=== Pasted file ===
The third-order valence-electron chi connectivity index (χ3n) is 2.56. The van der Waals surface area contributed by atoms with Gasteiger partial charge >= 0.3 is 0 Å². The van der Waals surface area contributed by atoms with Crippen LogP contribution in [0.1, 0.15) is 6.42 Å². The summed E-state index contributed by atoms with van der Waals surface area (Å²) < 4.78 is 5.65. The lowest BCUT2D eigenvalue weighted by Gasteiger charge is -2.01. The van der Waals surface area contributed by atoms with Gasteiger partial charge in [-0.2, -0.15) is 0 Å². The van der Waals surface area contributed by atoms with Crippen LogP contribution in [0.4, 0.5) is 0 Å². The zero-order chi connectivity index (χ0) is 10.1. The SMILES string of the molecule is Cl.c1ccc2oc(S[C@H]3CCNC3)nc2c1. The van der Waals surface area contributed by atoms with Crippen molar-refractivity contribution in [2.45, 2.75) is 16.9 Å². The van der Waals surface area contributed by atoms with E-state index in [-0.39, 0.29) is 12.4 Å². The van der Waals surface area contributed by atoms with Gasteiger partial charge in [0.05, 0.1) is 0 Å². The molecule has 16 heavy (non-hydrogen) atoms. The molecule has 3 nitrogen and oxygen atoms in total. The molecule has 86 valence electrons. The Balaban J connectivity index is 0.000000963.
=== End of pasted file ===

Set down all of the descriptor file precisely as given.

The third-order valence-electron chi connectivity index (χ3n) is 2.56. The van der Waals surface area contributed by atoms with Gasteiger partial charge >= 0.3 is 0 Å². The van der Waals surface area contributed by atoms with Crippen LogP contribution in [0.1, 0.15) is 6.42 Å². The summed E-state index contributed by atoms with van der Waals surface area (Å²) < 4.78 is 5.65. The lowest BCUT2D eigenvalue weighted by Gasteiger charge is -2.01. The van der Waals surface area contributed by atoms with Gasteiger partial charge in [-0.2, -0.15) is 0 Å². The van der Waals surface area contributed by atoms with Crippen LogP contribution in [0.4, 0.5) is 0 Å². The zero-order chi connectivity index (χ0) is 10.1. The SMILES string of the molecule is Cl.c1ccc2oc(S[C@H]3CCNC3)nc2c1. The van der Waals surface area contributed by atoms with Crippen molar-refractivity contribution in [2.45, 2.75) is 16.9 Å². The van der Waals surface area contributed by atoms with E-state index in [-0.39, 0.29) is 12.4 Å². The van der Waals surface area contributed by atoms with Gasteiger partial charge in [0.05, 0.1) is 0 Å². The molecule has 16 heavy (non-hydrogen) atoms. The molecule has 3 nitrogen and oxygen atoms in total. The molecule has 86 valence electrons. The Balaban J connectivity index is 0.000000963.